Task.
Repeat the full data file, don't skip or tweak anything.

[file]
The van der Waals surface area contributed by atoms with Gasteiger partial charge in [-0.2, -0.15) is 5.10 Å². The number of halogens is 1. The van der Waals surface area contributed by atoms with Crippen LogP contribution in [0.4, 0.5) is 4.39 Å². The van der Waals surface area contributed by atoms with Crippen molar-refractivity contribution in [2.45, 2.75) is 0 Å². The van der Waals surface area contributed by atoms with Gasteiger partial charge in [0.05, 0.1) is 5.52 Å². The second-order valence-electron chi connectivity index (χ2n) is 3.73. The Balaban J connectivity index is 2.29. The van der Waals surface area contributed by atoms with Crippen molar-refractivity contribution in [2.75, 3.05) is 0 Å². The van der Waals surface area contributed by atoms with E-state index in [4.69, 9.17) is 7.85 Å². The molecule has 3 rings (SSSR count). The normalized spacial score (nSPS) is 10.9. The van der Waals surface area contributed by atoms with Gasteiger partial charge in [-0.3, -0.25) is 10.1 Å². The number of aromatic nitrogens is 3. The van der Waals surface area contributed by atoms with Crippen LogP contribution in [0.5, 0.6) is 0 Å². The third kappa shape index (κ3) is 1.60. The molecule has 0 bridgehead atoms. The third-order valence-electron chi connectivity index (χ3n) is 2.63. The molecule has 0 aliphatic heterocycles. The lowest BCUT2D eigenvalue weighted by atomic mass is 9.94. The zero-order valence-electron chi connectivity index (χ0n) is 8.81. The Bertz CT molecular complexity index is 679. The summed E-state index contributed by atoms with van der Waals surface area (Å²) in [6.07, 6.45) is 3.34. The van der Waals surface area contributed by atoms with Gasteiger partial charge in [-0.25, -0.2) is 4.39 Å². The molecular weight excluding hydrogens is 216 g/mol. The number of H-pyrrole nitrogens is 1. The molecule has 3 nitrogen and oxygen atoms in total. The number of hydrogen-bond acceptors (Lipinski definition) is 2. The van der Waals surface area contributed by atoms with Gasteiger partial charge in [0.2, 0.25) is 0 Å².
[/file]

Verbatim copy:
The van der Waals surface area contributed by atoms with Gasteiger partial charge in [-0.2, -0.15) is 5.10 Å². The number of halogens is 1. The van der Waals surface area contributed by atoms with Crippen LogP contribution in [0.4, 0.5) is 4.39 Å². The van der Waals surface area contributed by atoms with Crippen molar-refractivity contribution in [2.45, 2.75) is 0 Å². The van der Waals surface area contributed by atoms with Gasteiger partial charge in [0.05, 0.1) is 5.52 Å². The second-order valence-electron chi connectivity index (χ2n) is 3.73. The Balaban J connectivity index is 2.29. The van der Waals surface area contributed by atoms with Crippen molar-refractivity contribution in [2.75, 3.05) is 0 Å². The van der Waals surface area contributed by atoms with E-state index in [4.69, 9.17) is 7.85 Å². The molecule has 3 rings (SSSR count). The normalized spacial score (nSPS) is 10.9. The van der Waals surface area contributed by atoms with Gasteiger partial charge in [-0.3, -0.25) is 10.1 Å². The number of aromatic nitrogens is 3. The van der Waals surface area contributed by atoms with Crippen LogP contribution in [0.5, 0.6) is 0 Å². The third kappa shape index (κ3) is 1.60. The molecule has 0 bridgehead atoms. The third-order valence-electron chi connectivity index (χ3n) is 2.63. The molecule has 0 aliphatic heterocycles. The lowest BCUT2D eigenvalue weighted by atomic mass is 9.94. The zero-order valence-electron chi connectivity index (χ0n) is 8.81. The Bertz CT molecular complexity index is 679. The summed E-state index contributed by atoms with van der Waals surface area (Å²) in [6.07, 6.45) is 3.34. The van der Waals surface area contributed by atoms with Gasteiger partial charge in [-0.25, -0.2) is 4.39 Å². The molecular weight excluding hydrogens is 216 g/mol. The number of H-pyrrole nitrogens is 1. The molecule has 3 nitrogen and oxygen atoms in total. The number of hydrogen-bond acceptors (Lipinski definition) is 2. The van der Waals surface area contributed by atoms with Gasteiger partial charge in [0.2, 0.25) is 0 Å².